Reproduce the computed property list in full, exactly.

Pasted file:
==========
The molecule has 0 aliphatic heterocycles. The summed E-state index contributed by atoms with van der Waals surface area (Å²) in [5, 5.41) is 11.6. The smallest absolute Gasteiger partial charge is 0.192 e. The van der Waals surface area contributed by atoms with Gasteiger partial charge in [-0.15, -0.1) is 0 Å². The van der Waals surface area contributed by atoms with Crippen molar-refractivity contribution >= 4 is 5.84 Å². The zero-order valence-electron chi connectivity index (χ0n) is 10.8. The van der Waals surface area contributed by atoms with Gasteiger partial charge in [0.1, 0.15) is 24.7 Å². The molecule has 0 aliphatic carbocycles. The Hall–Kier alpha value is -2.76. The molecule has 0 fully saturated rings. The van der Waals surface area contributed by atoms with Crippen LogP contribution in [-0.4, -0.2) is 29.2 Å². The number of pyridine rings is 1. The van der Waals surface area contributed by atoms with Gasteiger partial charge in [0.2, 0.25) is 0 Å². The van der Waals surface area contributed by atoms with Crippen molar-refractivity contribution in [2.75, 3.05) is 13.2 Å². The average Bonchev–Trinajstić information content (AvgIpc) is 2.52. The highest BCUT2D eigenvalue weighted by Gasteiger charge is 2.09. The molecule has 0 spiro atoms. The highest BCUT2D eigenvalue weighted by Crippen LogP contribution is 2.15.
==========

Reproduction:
The molecule has 0 aliphatic heterocycles. The summed E-state index contributed by atoms with van der Waals surface area (Å²) in [5, 5.41) is 11.6. The smallest absolute Gasteiger partial charge is 0.192 e. The van der Waals surface area contributed by atoms with Gasteiger partial charge in [-0.15, -0.1) is 0 Å². The van der Waals surface area contributed by atoms with Crippen molar-refractivity contribution >= 4 is 5.84 Å². The zero-order valence-electron chi connectivity index (χ0n) is 10.8. The van der Waals surface area contributed by atoms with Gasteiger partial charge in [0.1, 0.15) is 24.7 Å². The molecule has 0 aliphatic carbocycles. The Hall–Kier alpha value is -2.76. The molecule has 0 fully saturated rings. The van der Waals surface area contributed by atoms with Crippen LogP contribution in [-0.4, -0.2) is 29.2 Å². The number of pyridine rings is 1. The van der Waals surface area contributed by atoms with Gasteiger partial charge in [0.2, 0.25) is 0 Å². The van der Waals surface area contributed by atoms with Crippen molar-refractivity contribution in [2.75, 3.05) is 13.2 Å². The average Bonchev–Trinajstić information content (AvgIpc) is 2.52. The highest BCUT2D eigenvalue weighted by Gasteiger charge is 2.09. The molecule has 0 spiro atoms. The highest BCUT2D eigenvalue weighted by Crippen LogP contribution is 2.15.